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Great apes communicate cooperatively, like humans

Great apes gesture in a way that mirrors the back-and-forth of a human conversation.

By Brooks Hays
Great apes communicate cooperatively, like humans
New research shows great apes employ a back-and-forth style of cooperative communication similar to human conversations. Photo by M. Fröhlich/MPG

STARNBERG, Germany, May 24 (UPI) -- Campaign season may cloud the cooperative nature of human language, but conversation does require cooperation, and new research shows humans' closest relatives, the great apes, employ cooperative communication.

Shouting over fellow conversers may play well on Crossfire, but in the real world, it's likely to leave a person without anyone to talk to. Talking requires turn-taking. Scientists with the Humboldt Research Group of the Max Planck Institute for Ornithology, with colleagues at the Max Planck Institute for Evolutionary Anthropology and other university researchers, found the communications of bonobos and chimpanzees feature turn-taking sequences.

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Researchers found the apes employ sounds and gestures in a way that mirrors the back-and-forth of a human conversation.

Researchers monitored the communicative gestures of mother-infant pairs in two bonobo communities and two chimp communities. Researchers observed similar cooperative communication patterns, but each species has different communication styles.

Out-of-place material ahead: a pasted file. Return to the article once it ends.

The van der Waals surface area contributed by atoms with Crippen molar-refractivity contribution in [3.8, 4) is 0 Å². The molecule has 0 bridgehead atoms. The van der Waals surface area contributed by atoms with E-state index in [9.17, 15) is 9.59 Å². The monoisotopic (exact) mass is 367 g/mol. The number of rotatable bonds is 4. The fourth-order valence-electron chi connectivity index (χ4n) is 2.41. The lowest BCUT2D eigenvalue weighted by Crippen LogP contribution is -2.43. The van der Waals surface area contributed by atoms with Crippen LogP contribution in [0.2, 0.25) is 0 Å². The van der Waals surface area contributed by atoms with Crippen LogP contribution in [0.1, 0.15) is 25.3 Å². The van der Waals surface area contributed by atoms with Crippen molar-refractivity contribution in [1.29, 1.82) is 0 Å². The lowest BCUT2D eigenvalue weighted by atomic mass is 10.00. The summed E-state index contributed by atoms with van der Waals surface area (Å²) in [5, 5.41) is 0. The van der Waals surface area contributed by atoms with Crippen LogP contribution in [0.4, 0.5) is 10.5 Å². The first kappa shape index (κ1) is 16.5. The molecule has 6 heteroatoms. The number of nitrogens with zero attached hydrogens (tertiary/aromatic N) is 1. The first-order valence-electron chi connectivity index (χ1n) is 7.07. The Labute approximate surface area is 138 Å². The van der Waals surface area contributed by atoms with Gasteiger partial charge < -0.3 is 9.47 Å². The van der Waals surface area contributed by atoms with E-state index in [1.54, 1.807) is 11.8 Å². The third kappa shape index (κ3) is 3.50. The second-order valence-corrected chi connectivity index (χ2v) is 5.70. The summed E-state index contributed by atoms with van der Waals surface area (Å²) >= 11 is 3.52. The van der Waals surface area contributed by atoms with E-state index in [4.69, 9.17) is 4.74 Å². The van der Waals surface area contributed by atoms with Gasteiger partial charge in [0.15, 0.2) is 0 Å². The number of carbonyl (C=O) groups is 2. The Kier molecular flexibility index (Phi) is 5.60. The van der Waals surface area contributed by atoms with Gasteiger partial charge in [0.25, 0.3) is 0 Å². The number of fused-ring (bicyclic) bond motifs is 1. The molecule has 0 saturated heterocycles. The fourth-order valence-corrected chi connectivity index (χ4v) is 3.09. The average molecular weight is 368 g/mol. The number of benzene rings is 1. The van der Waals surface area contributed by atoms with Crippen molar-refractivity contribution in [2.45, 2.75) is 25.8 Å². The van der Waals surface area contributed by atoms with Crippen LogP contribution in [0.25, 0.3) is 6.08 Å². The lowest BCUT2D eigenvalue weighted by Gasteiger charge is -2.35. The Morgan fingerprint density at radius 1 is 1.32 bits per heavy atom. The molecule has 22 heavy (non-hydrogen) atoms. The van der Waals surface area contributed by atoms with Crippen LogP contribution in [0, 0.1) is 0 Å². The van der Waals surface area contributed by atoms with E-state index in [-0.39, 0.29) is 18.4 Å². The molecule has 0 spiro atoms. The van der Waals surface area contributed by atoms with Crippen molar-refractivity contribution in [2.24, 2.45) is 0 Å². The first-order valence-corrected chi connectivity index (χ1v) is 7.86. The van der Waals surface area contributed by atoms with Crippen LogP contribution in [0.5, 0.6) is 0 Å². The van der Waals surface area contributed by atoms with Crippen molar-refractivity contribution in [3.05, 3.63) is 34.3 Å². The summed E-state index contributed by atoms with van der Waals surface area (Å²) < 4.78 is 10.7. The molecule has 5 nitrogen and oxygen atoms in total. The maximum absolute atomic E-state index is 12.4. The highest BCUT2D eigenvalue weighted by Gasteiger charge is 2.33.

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The scientists spent two years studying the bonobo groups in Salonga National Park and Luo Scientific Reserve in the Democratic Rebublic of Congo. Several more months were devoted to observing the chimpanzee groups -- one inside the Ivory Coast's Taï National Park and another in Uganda's Kibale National Park.

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"For bonobos, gaze plays a more important role and they seem to anticipate signals before they have been fully articulated," researcher Marlen Froehlich explained in a news release.

Chimp conversations are longer and more regimented, researchers observed, featuring more structured patterns of signal, pause and response.

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"Communicative interactions of great apes thus show the hallmarks of human social action during conversation and suggest that cooperative communication arose as a way of coordinating collaborative activities more efficiently," added lead researcher Simone Pika.

The research was published this week in the journal Scientific Reports.

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